Human Behavior in the Social Environment I
This course studies the life cycle of the individual from in utero through old age and death from a bio-psycho-social-spiritual perspective, via multiple theoretical frameworks. Individual growth and development is studied in the context of culture, race, ethnicity, social class, gender, families and other social systems. Attention is also given to the impact of trauma, loss, and environmental stressors on the individual and the family.
This foundation course considers human behavior and the social environment in order to provide students with a basis from which to understand behavior and development over the course of the life span. A variety of theories are utilized to assist students in understanding the complexity of human behavior, including psychodynamic, psychosocial, family systems, cognitive, and neurobiological theories, among others.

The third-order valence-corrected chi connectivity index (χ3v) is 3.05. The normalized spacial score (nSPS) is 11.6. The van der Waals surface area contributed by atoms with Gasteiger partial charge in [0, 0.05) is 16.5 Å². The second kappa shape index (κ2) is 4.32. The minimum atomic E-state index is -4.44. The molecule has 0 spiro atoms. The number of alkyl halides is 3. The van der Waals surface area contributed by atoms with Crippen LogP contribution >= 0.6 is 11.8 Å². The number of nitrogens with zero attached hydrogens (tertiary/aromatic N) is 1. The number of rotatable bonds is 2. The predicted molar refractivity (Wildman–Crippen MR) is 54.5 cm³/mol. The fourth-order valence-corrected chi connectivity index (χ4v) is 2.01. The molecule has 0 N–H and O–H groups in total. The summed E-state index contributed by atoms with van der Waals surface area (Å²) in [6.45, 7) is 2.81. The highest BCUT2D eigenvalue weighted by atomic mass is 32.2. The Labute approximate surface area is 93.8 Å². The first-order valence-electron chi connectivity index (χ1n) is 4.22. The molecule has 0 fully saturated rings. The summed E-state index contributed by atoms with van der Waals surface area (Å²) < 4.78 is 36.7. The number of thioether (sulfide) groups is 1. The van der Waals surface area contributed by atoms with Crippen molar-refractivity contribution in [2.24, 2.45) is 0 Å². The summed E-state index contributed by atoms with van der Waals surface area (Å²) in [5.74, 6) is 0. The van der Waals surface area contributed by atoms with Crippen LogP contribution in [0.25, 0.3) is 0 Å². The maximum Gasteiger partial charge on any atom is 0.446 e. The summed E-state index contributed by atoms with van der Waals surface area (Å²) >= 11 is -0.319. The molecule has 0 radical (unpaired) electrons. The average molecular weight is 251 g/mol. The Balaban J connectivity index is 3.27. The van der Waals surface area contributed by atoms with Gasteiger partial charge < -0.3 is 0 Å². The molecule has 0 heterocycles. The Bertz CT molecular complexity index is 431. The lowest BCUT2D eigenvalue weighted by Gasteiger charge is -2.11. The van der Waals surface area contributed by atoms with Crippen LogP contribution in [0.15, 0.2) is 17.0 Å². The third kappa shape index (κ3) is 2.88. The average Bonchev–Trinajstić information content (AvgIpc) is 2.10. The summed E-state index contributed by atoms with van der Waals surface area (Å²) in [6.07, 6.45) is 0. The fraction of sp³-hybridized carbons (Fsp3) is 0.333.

Course content is sensitive to human diversity, specifically including materials on race, ethnicity, class, gender, sexual orientation, gender identity, physical challenges, spirituality, and socioeconomic factors as they affect human behavior and life span development. Students are required to utilize this material as a background for assessing strengths, limitations, risk, resilience and protective factors that affect clients’ social functioning. The course aims to examine human behavior in the social environment with attention to structural factors (e.g., poverty, racism, etc.) that contribute to and challenge the success in human development.